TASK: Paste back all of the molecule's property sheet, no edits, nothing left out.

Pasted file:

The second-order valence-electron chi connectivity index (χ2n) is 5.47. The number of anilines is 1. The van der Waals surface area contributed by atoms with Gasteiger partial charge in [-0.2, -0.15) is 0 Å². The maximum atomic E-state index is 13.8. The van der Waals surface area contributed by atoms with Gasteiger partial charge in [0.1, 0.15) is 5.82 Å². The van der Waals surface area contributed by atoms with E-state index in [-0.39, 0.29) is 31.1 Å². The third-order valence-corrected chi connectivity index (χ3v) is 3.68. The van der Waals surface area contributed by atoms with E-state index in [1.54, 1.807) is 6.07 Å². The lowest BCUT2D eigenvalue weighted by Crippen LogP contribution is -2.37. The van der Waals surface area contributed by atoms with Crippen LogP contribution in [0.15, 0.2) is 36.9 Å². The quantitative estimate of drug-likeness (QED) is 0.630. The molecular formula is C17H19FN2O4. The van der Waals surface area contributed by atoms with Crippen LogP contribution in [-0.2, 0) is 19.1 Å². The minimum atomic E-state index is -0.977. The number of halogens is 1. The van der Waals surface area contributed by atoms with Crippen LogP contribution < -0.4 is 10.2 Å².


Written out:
The second-order valence-electron chi connectivity index (χ2n) is 5.47. The number of anilines is 1. The van der Waals surface area contributed by atoms with Gasteiger partial charge in [-0.2, -0.15) is 0 Å². The maximum atomic E-state index is 13.8. The van der Waals surface area contributed by atoms with Gasteiger partial charge in [0.1, 0.15) is 5.82 Å². The van der Waals surface area contributed by atoms with E-state index in [-0.39, 0.29) is 31.1 Å². The third-order valence-corrected chi connectivity index (χ3v) is 3.68. The van der Waals surface area contributed by atoms with E-state index in [1.54, 1.807) is 6.07 Å². The lowest BCUT2D eigenvalue weighted by Crippen LogP contribution is -2.37. The van der Waals surface area contributed by atoms with Crippen LogP contribution in [0.15, 0.2) is 36.9 Å². The quantitative estimate of drug-likeness (QED) is 0.630. The molecular formula is C17H19FN2O4. The van der Waals surface area contributed by atoms with Crippen LogP contribution in [-0.2, 0) is 19.1 Å². The minimum atomic E-state index is -0.977. The number of halogens is 1. The van der Waals surface area contributed by atoms with Crippen LogP contribution < -0.4 is 10.2 Å².